Mikhail Gorbachev was born on March 2, 1931, to a peasant family living in the village of Privolnoe, Stavropol Territory. From the age of 13, he had to combine his studies with collective farm work. At the age of 15, he began working as an assistant combiner. Being 18 years of age, he received his first award — the Order of the Red Banner of Labour. At the age of 19, he became a candidate for the CPSU (Communist Party of the Soviet Union). After graduating from school with a silver medal, he entered the Moscow State University named after Lomonosov without exams.
In 1955, having graduated from the university with honours, Gorbachev was sent to work in the Stavropol Territory Prosecutor's Office, but almost immediately was transferred to Komsomol work. He started as a deputy head of the Propaganda and Agitation Department of the Stavropol Territory Committee of AULYCL (the All-Union Leninist Young Communist League), and by 1961 became the First Secretary of the Stavropol Territory Committee of AULYCL. Since 1962, Mikhail Gorbachev did party work.
Initially, he headed the Organizational Party Work Department, and in 1970 became the First Secretary of the Stavropol Territory Committee of CPSU. He worked in this position until 1978.
Work in the CPSU Central Committee and as President of the USSR (Union of Soviet Socialist Republics)
Mikhail Sergeevich Gorbachev was a member of the CPSU Central Committee from 1971 to 1991. From 1980 to 1991, he was a member of the Political Bureau of the CPSU Central Committee.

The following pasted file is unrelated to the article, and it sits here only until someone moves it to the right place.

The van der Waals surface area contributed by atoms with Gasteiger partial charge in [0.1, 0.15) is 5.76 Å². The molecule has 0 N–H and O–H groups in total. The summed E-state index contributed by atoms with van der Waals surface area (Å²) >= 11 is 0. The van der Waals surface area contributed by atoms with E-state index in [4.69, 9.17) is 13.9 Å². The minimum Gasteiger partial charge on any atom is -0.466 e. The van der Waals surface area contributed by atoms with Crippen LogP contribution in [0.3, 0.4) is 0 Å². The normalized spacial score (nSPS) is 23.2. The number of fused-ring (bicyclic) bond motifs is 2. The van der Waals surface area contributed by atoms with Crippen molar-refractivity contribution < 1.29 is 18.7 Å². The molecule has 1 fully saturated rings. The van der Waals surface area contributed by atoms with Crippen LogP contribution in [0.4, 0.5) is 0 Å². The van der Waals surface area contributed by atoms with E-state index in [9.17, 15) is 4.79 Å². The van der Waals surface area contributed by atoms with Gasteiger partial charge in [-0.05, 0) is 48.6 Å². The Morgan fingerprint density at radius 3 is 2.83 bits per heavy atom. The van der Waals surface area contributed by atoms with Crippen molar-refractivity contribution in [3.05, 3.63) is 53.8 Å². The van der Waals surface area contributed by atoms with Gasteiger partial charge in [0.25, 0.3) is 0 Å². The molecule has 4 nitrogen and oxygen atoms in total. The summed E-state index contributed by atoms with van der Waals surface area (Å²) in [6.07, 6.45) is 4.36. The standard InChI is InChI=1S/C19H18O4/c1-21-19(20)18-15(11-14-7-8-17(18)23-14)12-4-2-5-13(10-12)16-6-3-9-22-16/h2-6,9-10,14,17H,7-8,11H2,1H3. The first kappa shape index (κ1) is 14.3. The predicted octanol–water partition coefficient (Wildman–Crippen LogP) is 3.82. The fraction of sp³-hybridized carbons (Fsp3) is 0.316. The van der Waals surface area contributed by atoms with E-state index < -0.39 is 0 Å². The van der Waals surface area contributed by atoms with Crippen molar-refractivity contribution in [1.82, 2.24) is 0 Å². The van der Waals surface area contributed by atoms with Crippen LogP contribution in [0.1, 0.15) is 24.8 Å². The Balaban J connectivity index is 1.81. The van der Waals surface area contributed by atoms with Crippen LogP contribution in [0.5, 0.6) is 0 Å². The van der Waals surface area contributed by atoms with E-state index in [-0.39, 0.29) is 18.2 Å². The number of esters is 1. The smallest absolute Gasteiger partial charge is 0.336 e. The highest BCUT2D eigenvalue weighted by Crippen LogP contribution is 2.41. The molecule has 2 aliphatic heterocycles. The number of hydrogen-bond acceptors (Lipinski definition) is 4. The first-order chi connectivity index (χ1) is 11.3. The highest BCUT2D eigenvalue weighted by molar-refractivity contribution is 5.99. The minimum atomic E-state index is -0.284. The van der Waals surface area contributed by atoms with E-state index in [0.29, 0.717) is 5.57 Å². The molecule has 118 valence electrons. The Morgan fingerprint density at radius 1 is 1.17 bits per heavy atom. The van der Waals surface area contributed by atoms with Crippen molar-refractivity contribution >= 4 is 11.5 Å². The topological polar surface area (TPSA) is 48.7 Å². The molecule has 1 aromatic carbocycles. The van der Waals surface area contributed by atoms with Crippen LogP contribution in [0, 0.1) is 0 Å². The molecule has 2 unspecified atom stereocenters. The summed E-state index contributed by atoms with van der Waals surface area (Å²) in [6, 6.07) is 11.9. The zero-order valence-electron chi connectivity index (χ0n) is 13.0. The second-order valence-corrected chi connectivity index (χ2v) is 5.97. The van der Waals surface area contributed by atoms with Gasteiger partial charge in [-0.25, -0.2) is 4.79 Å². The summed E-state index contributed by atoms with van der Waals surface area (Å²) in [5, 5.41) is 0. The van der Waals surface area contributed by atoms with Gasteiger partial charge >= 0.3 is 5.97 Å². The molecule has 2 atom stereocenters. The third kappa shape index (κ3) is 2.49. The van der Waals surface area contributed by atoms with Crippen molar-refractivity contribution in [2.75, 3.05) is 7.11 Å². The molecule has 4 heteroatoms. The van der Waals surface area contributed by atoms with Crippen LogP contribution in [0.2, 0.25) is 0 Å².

On March 11, 1985, at an extraordinary plenum of the CPSU Central Committee, Gorbachev was elected to be Secretary General of the CPSU Central Committee, and since October 1, 1988, he also was Chairman of the Presidium of the Supreme Soviet of the USSR thus combining the highest state and party positions.
On March 15, 1990, at the extraordinary Third Congress of People's Deputies of the USSR, Mikhail Gorbachev was elected President of the USSR — the first and last one in the history of the Soviet Union.
In 1985, Mikhail Gorbachev made the largest attempt in the history of the USSR to reform the Soviet state and society. The campaign was commonly called "perestroika". The official plan was to "renew socialism" and give additional impulse to its further development.
However, all these activities led to the emergence of a market economy and free elections practices, the destruction of the CPSU monopoly power and the USSR collapse.
Some most striking populist campaigns organized by Gorbachev were the anti-alcohol campaign, the fight against non-labour income, and the adoption of the Self-Employment Law.
In his foreign policy activities, Gorbachev put a number of peace initiatives forward and proclaimed a policy of "New Thinking" in international affairs. He imposed a unilateral moratorium on nuclear weapon testing. However, the West regarded all these activities as a manifestation of weakness and was reluctant to reciprocate.
Due to Gorbachev, the Warsaw Pact Organization was abolished which never improved relations with NATO (North Atlantic Treaty Organization).
With his help, in fact, communist regimes in Eastern Europe ceased to exist, and Germany reunification took place.
All these facts, as many analysts believe, became a symbol of the USSR’s loss in the Cold War.
End of the Governing Career
On December 25, 1991, upon signing the Agreement on the Dissolution of the Soviet Union, Mikhail Gorbachev resigned as President of the USSR.